Special rapporteur on extrajudicial, summary or arbitrary executions

26th session, Human Rights Council

The International Committee of the Red Cross (ICRC) presents its compliments to the Special Rapporteur on extrajudicial, summary or arbitrary executions. We are grateful to Mr Heyns for having consulted the ICRC in the elaboration of his report and more importantly for addressing the need to engage in domestic legal reform aimed at the adoption of comprehensive legal frameworks compliant with international human rights rules and standards on the use of force in law enforcement.

With a view to preventing and mitigating the humanitarian consequences of the use of force in the context of law enforcement, the ICRC, acting on the basis of its mandate under the Statutes of the Red Cross and Red Crescent Movement, has been promoting knowledge of and respect for international human rights law and humanitarian principles applicable to law enforcement situations, with special emphasis on the rules pertaining to the use of force and firearms, arrest, detention and assistance for those affected by the use of force. Rules and standards pertaining to law enforcement, which are mainly derived from the right to life, apply in all circumstances, including armed conflicts in which armed forces are increasingly expected to conduct not only combat operations against the adversary but also law enforcement operations in order to maintain or restore public security, law and order.

In its work with States and regional organizations, the ICRC has been promoting the adoption of strong, coherent and uniform legal frameworks on the use of force in law enforcement. Domestic legal frameworks should unmistakably define the measures to be taken before, during and after resorting to force. The adoption of rules and guidelines with clear and comprehensive standards and obligations governing the use of force also provides legal certainty for law enforcement officials as it prevents the use of illegal, unnecessary and/or disproportionate force.

However, the adoption of domestic legal frameworks is not sufficient to ensure respect for international rules and standards or protection for those who may be affected by excessive or otherwise arbitrary use of force. Adequate integration of the law, through proper training, education and equipping of law enforcement officials, is essential to protect the right to life, physical integrity and dignity of all human beings.

When engaging police and security forces on international rules and standards governing law enforcement operations, the ICRC mainly refers to the UN Code of Conduct for Law Enforcement Official and the UN Basic Principles on the Use of Force and Firearms by Law Enforcement Officials, which are essential tools for determining when the use of force can be applied in compliance with the right to life. In addition, the ICRC has developed a series of reference tools aiming at providing guidance on professional law enforcement practice. Recently, the ICRC also published an Expert Meeting Report on the delicate issue of the Use of Force in Armed Conflicts: Interplay between the Conduct of Hostilities and Law Enforcement Paradigms (November 2013).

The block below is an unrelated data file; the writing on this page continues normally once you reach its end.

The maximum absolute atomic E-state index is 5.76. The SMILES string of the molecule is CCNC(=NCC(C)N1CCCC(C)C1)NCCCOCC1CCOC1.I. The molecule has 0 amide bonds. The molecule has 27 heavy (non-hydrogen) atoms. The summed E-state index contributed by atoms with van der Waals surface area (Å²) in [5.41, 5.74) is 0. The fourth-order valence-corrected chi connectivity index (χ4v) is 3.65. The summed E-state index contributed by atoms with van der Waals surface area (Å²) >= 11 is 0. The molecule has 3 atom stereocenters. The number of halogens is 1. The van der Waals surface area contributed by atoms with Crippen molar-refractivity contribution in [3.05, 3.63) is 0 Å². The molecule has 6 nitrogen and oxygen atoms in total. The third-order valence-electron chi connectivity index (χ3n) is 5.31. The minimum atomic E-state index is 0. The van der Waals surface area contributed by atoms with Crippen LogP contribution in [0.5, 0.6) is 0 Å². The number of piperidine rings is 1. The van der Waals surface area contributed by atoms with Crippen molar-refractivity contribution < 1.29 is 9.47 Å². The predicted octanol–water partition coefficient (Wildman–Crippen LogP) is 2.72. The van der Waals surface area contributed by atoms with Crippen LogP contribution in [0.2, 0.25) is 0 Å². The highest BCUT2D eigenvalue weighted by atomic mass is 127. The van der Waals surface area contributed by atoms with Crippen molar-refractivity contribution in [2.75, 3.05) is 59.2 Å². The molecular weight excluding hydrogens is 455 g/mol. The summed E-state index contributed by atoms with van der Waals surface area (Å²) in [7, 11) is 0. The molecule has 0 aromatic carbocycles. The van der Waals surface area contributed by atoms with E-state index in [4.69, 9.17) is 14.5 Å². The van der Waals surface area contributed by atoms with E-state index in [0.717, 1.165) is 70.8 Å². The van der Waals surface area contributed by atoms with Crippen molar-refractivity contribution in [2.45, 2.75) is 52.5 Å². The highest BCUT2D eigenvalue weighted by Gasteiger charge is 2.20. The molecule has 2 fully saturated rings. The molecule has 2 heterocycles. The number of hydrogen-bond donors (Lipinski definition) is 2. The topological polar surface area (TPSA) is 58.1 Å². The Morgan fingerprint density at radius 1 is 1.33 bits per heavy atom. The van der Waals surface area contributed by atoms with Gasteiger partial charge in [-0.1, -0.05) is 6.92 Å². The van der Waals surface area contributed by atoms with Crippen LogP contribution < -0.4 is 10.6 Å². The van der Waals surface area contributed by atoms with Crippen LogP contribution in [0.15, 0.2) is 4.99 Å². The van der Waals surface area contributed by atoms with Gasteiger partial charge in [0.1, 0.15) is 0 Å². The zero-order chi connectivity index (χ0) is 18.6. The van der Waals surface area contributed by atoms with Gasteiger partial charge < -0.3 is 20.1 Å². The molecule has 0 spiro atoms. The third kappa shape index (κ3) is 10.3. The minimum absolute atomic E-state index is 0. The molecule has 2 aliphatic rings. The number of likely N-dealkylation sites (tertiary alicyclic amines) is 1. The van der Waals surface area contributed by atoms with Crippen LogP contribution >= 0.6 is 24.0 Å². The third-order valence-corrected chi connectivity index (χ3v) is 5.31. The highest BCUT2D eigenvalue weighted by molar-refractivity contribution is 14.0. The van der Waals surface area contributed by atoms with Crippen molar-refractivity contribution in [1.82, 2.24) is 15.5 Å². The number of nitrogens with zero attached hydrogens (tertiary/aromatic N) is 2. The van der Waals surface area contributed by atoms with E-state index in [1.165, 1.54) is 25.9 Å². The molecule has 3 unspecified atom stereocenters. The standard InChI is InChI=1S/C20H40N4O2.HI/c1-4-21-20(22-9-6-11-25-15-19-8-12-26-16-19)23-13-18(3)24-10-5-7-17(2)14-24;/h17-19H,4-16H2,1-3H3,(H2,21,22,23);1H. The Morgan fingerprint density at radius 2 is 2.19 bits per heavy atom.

The ICRC provides technical advice for police forces or armed forces when engaged in operations in support of law enforcement. It works to translate those norms into practical application measures that are to be reflected at policy, education and training levels. To that end the ICRC organizes advisory events at relevant hierarchical levels with a focus on promoting constructive dialogue so that it can convey its humanitarian concerns to both military and police or security forces.

Proper implementation of law enforcement standards at the domestic level should be accompanied by the incorporation of a comprehensive system of sanctions. Any excessive or otherwise arbitrary use of force has to be punished as a criminal offence and/or, depending on the seriousness of the case, with disciplinary measures. In both cases it is fundamental to ensure that superiors are made accountable and recourse to command responsibility should be ensured.

To conclude, in the ICRC's operational experience in and outside situations of armed conflict, the adoption of legal frameworks that restrict the use of force in accordance with international rules and standards must go hand in hand with the appropriate training and equipping of the military, police and security forces and with investigations followed by prosecution and sanction where appropriate in order to avoid excessive use of force in the context of law enforcement operations.

We therefore remain fully committed to support, in accordance with our mandate, principles and working modalities, the initiative of Mr Heyns, Special Rapporteur on extrajudicial, summary or arbitrary executions.